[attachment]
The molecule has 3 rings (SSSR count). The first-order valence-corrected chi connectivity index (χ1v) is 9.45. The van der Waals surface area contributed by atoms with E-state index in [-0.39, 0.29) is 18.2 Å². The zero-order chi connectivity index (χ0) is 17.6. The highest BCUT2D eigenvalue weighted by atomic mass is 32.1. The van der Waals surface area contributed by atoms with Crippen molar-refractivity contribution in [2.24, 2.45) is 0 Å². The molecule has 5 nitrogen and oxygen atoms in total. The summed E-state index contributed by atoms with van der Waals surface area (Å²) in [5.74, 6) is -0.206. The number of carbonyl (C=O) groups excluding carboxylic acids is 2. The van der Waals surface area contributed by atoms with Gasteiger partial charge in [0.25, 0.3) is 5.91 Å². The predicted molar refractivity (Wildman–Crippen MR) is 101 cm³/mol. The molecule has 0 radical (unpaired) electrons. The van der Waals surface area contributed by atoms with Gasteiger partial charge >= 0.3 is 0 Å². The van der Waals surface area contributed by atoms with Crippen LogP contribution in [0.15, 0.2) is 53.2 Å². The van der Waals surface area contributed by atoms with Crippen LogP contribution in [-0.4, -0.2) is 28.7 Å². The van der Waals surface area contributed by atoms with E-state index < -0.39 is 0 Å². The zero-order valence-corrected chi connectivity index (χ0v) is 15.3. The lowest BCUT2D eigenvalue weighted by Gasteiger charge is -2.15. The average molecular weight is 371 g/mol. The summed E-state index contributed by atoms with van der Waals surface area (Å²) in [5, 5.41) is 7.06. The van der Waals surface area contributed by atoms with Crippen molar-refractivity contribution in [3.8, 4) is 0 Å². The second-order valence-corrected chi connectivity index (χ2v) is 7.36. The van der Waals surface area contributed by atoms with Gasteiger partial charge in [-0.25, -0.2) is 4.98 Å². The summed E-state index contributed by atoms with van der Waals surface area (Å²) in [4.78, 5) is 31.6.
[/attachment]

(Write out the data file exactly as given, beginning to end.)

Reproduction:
The molecule has 3 rings (SSSR count). The first-order valence-corrected chi connectivity index (χ1v) is 9.45. The van der Waals surface area contributed by atoms with E-state index in [-0.39, 0.29) is 18.2 Å². The zero-order chi connectivity index (χ0) is 17.6. The highest BCUT2D eigenvalue weighted by atomic mass is 32.1. The van der Waals surface area contributed by atoms with Crippen molar-refractivity contribution in [2.24, 2.45) is 0 Å². The molecule has 5 nitrogen and oxygen atoms in total. The summed E-state index contributed by atoms with van der Waals surface area (Å²) in [5.74, 6) is -0.206. The number of carbonyl (C=O) groups excluding carboxylic acids is 2. The van der Waals surface area contributed by atoms with Gasteiger partial charge in [0.25, 0.3) is 5.91 Å². The predicted molar refractivity (Wildman–Crippen MR) is 101 cm³/mol. The molecule has 0 radical (unpaired) electrons. The van der Waals surface area contributed by atoms with Gasteiger partial charge >= 0.3 is 0 Å². The van der Waals surface area contributed by atoms with Crippen LogP contribution in [0.15, 0.2) is 53.2 Å². The van der Waals surface area contributed by atoms with Crippen LogP contribution in [-0.4, -0.2) is 28.7 Å². The van der Waals surface area contributed by atoms with E-state index < -0.39 is 0 Å². The zero-order valence-corrected chi connectivity index (χ0v) is 15.3. The lowest BCUT2D eigenvalue weighted by Gasteiger charge is -2.15. The average molecular weight is 371 g/mol. The summed E-state index contributed by atoms with van der Waals surface area (Å²) in [5, 5.41) is 7.06. The van der Waals surface area contributed by atoms with Crippen molar-refractivity contribution in [3.8, 4) is 0 Å². The second-order valence-corrected chi connectivity index (χ2v) is 7.36. The van der Waals surface area contributed by atoms with Gasteiger partial charge in [-0.25, -0.2) is 4.98 Å². The summed E-state index contributed by atoms with van der Waals surface area (Å²) in [4.78, 5) is 31.6.